Egyptian President Hosni Mubarak has pardoned newspaper editor, Ibrahim Eissa, who was charged with publishing information considered by the authorities to be “damaging to the public interest and Egypt’s national stability.”
Ibrahim Eissa’s initial six-month prison sentence was reduced to two months by an appeal court on 28 September 2008. He remained at liberty, on bail pending the outcome of the Court of Cassation. His pardon was issued on 6 October to mark Armed Forces Day in Egypt.
As Editor-in-chief of the daily Al-Dustour, Ibrahim Eissa published articles suggesting that President Mubarak’s health had deteriorated. The authorities claimed that the articles were untrue and led foreign investors to withdraw investments worth some 350 million US dollars, damaging the country’s economy.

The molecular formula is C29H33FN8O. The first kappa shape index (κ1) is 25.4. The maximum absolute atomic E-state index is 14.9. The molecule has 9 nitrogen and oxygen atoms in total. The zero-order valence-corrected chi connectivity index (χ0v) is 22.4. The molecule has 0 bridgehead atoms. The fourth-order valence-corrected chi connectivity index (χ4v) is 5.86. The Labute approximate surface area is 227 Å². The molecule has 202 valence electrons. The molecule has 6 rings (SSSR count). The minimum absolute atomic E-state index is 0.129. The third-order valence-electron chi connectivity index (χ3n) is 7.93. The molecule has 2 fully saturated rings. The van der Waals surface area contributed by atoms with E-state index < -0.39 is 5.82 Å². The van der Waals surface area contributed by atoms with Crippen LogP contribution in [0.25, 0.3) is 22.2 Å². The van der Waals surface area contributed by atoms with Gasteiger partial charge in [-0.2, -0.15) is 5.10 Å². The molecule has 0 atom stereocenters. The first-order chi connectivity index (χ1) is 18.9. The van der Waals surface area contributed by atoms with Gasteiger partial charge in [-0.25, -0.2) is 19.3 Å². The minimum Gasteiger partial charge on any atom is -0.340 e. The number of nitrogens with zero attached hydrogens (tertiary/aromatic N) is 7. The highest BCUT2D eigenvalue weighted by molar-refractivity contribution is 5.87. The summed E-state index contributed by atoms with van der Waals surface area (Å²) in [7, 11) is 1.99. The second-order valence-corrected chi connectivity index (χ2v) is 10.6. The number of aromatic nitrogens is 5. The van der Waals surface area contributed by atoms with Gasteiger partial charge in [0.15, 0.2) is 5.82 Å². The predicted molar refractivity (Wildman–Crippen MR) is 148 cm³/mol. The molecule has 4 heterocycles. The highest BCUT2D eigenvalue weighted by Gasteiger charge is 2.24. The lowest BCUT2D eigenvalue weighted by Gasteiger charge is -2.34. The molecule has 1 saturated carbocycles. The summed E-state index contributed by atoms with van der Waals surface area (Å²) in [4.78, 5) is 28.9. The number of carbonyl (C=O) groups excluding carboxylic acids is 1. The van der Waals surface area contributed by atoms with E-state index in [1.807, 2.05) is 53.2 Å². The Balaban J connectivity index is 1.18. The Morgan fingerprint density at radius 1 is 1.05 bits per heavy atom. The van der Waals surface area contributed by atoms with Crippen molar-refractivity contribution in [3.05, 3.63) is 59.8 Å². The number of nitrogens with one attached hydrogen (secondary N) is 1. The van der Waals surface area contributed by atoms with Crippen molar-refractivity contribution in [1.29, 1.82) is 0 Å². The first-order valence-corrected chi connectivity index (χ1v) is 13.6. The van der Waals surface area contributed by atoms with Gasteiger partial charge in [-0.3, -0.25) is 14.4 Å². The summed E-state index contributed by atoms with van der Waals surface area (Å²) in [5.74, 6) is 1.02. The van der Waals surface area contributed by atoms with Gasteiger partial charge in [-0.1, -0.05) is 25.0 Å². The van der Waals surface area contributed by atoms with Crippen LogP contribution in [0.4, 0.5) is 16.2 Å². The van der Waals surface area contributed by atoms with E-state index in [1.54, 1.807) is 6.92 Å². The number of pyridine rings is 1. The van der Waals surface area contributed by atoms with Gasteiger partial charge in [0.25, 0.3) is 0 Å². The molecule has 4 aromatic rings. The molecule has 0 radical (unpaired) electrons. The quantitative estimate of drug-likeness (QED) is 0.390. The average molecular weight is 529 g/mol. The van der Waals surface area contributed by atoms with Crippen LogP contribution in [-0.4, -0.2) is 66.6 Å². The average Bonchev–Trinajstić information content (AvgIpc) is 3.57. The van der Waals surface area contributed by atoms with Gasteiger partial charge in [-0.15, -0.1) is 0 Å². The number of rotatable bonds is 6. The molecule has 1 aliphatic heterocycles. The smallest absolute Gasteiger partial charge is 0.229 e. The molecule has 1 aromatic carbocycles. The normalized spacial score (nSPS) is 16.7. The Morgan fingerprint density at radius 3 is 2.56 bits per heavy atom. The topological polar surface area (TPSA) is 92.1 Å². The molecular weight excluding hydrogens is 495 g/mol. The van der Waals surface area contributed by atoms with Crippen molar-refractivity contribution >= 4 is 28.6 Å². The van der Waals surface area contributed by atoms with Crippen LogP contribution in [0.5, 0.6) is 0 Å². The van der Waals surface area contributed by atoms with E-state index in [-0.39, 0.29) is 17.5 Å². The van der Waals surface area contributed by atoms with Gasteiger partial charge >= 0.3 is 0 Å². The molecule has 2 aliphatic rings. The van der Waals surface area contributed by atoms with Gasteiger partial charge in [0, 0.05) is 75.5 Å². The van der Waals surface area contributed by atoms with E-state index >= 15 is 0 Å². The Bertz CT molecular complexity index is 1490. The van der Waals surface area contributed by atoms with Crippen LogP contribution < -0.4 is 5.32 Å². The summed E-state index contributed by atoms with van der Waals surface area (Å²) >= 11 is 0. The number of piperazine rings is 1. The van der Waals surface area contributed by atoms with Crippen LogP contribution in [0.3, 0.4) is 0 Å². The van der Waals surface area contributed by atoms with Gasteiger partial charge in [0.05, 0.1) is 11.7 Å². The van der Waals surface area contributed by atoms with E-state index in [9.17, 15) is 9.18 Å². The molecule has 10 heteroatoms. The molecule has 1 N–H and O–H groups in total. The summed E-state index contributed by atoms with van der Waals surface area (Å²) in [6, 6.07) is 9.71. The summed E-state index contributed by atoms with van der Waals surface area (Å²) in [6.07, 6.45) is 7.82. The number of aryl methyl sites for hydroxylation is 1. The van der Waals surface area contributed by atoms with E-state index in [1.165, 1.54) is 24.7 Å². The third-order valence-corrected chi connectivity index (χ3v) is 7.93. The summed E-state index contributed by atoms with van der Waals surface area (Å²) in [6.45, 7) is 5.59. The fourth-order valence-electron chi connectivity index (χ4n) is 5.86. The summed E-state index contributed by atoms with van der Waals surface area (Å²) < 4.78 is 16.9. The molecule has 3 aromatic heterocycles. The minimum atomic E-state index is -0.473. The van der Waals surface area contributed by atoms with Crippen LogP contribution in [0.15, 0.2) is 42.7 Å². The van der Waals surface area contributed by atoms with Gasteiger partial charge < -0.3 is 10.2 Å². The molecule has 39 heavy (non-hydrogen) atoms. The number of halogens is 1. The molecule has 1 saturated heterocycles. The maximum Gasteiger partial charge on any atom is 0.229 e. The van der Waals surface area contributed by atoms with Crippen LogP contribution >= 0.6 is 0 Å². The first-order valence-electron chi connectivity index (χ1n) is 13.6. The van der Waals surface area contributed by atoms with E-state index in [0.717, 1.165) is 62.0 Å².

Amnesty International welcomes the decision to pardon Ibrahim Eissa and reiterates its call on the Egyptian authorities to amend the controversial press law and all other provisions in the Penal Code that criminalize legitimate reporting and to cease using criminal defamation charges to harass journalists and prevent their reporting on matters of legitimate public interest.